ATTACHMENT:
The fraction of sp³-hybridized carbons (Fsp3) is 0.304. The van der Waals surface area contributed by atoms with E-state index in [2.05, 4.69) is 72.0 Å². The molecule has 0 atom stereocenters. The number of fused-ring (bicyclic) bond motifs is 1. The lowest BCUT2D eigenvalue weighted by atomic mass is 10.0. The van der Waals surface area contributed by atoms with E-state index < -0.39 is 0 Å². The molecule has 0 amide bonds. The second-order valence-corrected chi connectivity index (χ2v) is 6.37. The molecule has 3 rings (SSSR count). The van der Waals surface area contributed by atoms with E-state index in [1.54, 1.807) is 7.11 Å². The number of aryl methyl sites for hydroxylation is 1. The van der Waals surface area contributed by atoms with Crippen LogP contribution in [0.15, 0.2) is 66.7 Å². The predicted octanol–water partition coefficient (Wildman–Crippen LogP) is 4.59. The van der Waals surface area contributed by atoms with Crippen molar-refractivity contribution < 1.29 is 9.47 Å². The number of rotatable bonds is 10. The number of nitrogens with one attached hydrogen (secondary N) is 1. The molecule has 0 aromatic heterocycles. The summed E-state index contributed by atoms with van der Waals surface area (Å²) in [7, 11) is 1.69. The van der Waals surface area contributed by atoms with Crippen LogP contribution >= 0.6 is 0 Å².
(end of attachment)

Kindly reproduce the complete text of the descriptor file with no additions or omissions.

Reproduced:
The fraction of sp³-hybridized carbons (Fsp3) is 0.304. The van der Waals surface area contributed by atoms with E-state index in [2.05, 4.69) is 72.0 Å². The molecule has 0 atom stereocenters. The number of fused-ring (bicyclic) bond motifs is 1. The lowest BCUT2D eigenvalue weighted by atomic mass is 10.0. The van der Waals surface area contributed by atoms with E-state index < -0.39 is 0 Å². The molecule has 0 amide bonds. The second-order valence-corrected chi connectivity index (χ2v) is 6.37. The molecule has 3 rings (SSSR count). The van der Waals surface area contributed by atoms with E-state index in [1.54, 1.807) is 7.11 Å². The number of aryl methyl sites for hydroxylation is 1. The van der Waals surface area contributed by atoms with Crippen LogP contribution in [0.15, 0.2) is 66.7 Å². The predicted octanol–water partition coefficient (Wildman–Crippen LogP) is 4.59. The van der Waals surface area contributed by atoms with Crippen molar-refractivity contribution < 1.29 is 9.47 Å². The number of rotatable bonds is 10. The number of nitrogens with one attached hydrogen (secondary N) is 1. The molecule has 0 aromatic heterocycles. The summed E-state index contributed by atoms with van der Waals surface area (Å²) in [7, 11) is 1.69. The van der Waals surface area contributed by atoms with Crippen LogP contribution >= 0.6 is 0 Å².